Where old iPhones go to die

iphone_trash_recycle.jc.top.jpg By Jennifer Lawinski, contributing writer


NEW YORK (CNNMoney.com) -- In the wake of Thursday's iPhone 4 launch frenzy lies as trail of unloved, no-longer-needed iPhones cast off by owners trading up for the shiny new model.

Analysts estimate that as many as 1.5 million iPhone 4s were sold on the first day -- and three-quarters of them went to buyers upgrading from a previous iPhone. That means more than 1 million iPhones are headed for the graveyard.

Where do old iPhones go to die?

Some, inevitably, wind up in the trash or the back of a junk drawer.

But many find their way into the secondhand phone market. On Friday morning, more than 5,000 iPhone 3GS units were available on eBay (EBAY, Fortune 500).

Companies that buy, rehab and resell old mobile phones and PDAs are having a bonanza right now -- it's Christmas in June for sites like like NextWorth, CashforiPhones.com and Gazelle.

"It's always a good time of year for us," said Dave Chen, CEO of NextWorth. "Every day we're hitting record numbers -- several hundred to probably over a thousand [units] today. We'll probably end up doing over a million bucks this month just in iPhones."

Chen thinks that business boom will continue as more customers make the move to the iPhone 4.

"It's one of those no-brainer upgrades," he said. "The new ones are subsidized quite heavily by AT&T (T, Fortune 500), and it's a phenomenal new phone."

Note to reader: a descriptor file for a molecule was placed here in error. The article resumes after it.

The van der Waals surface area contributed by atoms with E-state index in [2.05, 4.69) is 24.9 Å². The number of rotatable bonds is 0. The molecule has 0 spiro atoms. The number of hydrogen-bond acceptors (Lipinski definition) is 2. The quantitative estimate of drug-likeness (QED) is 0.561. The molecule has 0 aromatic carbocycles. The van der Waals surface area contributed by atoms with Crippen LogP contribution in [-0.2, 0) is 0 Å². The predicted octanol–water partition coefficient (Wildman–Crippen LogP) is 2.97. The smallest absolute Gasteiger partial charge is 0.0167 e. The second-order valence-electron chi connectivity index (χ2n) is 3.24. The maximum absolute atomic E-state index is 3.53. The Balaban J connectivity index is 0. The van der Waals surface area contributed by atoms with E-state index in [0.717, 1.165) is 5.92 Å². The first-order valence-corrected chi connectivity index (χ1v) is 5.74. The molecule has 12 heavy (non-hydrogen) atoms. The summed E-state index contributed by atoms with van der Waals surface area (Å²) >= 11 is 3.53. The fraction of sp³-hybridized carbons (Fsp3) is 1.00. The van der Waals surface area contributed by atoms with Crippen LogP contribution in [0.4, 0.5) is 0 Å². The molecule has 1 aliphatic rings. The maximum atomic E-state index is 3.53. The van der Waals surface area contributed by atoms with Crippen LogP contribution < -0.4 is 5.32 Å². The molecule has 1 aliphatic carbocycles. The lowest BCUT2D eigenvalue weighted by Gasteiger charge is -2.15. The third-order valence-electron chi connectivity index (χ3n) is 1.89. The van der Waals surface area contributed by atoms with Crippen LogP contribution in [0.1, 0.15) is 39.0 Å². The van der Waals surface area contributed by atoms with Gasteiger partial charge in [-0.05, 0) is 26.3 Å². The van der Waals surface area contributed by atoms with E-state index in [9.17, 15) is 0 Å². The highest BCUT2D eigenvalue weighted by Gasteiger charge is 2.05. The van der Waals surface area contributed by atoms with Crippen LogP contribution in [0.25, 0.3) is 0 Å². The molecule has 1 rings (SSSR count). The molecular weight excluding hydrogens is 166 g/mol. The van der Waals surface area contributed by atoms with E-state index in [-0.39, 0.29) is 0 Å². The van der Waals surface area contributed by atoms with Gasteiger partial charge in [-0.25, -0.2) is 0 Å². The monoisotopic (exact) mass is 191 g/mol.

IPhones hold their trade-in value better than most aging electronics. NextWorth pays an average of $200 for a 16 GB iPhone 3GS in good condition.

That's also what a brand-new 16 GB iPhone 4 costs -- but only with the subsidy AT&T offers to buyers who take out a new, two-year service contract. Buy an iPhone 4 without the contract, and you'll pay $599 for that 16 GB phone.

If iPhone owners break or lose their phones before their contract is up, they need to buy a new, unsubsidized one if they want a replacement. The phones' stiff list prices, starting at $499 for an 8 GB model, drive many buyers to the secondary market.

The result: Brisk demand for used iPhones in good condition. A now-outdated iPhone 3GS can still fetch $300 to $400 on eBay.

Once it buys a phone, NextWorth wipes the data, does light refurbishing work, and resells the phone on the secondary market. Some go to wholesalers and insurance companies, while others are listed on eBay or Amazon.com (AMZN, Fortune 500).

NextWorth also snaps up broken or damaged iPhones.

"There's a large market for folks that just want the parts," Chen said. "We're trying, as a company, to divert goods away from the waste stream and keep them from ending up in a landfill."

Rival recycler Gazelle has purchased 17,000 old iPhones from customers since Apple CEO Steve Jobs announced the iPhone 4 on June 7, spokeswoman Kristina Kennedy said.

Gazelle took a direct approach to cashing in on the iPhone 4 mania: It sponsored notorious first-in-liner Greg Packer, who led the flock of campers waiting for days at Apple's flagship store on Fifth Avenue in New York City. The company paid Packer $250 for each day he spent in line, wearing a Gazelle t-shirt.

"It's been a pretty exciting time for us," Kennedy said. "Usually when the iPhone comes out we always see a really strong spike in our business."

But this year, it's on a whole new level. Gazelle got around 150 trade-ins a day last year when the iPhone 3GS came out. Since the iPhone 4's unveiling, the average has leaped to 1,200 a day.